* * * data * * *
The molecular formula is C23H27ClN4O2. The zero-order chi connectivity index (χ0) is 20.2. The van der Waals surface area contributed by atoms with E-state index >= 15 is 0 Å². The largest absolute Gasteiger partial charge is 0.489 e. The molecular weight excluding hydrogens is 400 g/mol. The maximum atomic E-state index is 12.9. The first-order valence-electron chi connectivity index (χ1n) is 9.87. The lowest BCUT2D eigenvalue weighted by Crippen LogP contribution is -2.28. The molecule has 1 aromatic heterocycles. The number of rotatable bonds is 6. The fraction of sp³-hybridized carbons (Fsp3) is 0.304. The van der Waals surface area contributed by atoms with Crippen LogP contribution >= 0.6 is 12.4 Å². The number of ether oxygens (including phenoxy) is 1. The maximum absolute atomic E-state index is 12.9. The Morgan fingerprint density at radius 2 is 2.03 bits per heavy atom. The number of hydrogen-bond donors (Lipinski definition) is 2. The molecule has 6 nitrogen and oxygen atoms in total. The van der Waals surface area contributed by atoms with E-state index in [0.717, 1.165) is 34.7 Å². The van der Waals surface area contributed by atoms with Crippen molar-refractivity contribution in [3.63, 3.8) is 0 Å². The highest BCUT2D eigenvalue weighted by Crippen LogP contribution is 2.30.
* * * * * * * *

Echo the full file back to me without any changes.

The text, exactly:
The molecular formula is C23H27ClN4O2. The zero-order chi connectivity index (χ0) is 20.2. The van der Waals surface area contributed by atoms with E-state index >= 15 is 0 Å². The largest absolute Gasteiger partial charge is 0.489 e. The molecular weight excluding hydrogens is 400 g/mol. The maximum atomic E-state index is 12.9. The first-order valence-electron chi connectivity index (χ1n) is 9.87. The lowest BCUT2D eigenvalue weighted by Crippen LogP contribution is -2.28. The molecule has 1 aromatic heterocycles. The number of rotatable bonds is 6. The fraction of sp³-hybridized carbons (Fsp3) is 0.304. The van der Waals surface area contributed by atoms with Crippen LogP contribution >= 0.6 is 12.4 Å². The number of ether oxygens (including phenoxy) is 1. The maximum absolute atomic E-state index is 12.9. The Morgan fingerprint density at radius 2 is 2.03 bits per heavy atom. The number of hydrogen-bond donors (Lipinski definition) is 2. The molecule has 6 nitrogen and oxygen atoms in total. The van der Waals surface area contributed by atoms with E-state index in [0.717, 1.165) is 34.7 Å². The van der Waals surface area contributed by atoms with Crippen molar-refractivity contribution in [3.63, 3.8) is 0 Å². The highest BCUT2D eigenvalue weighted by Crippen LogP contribution is 2.30.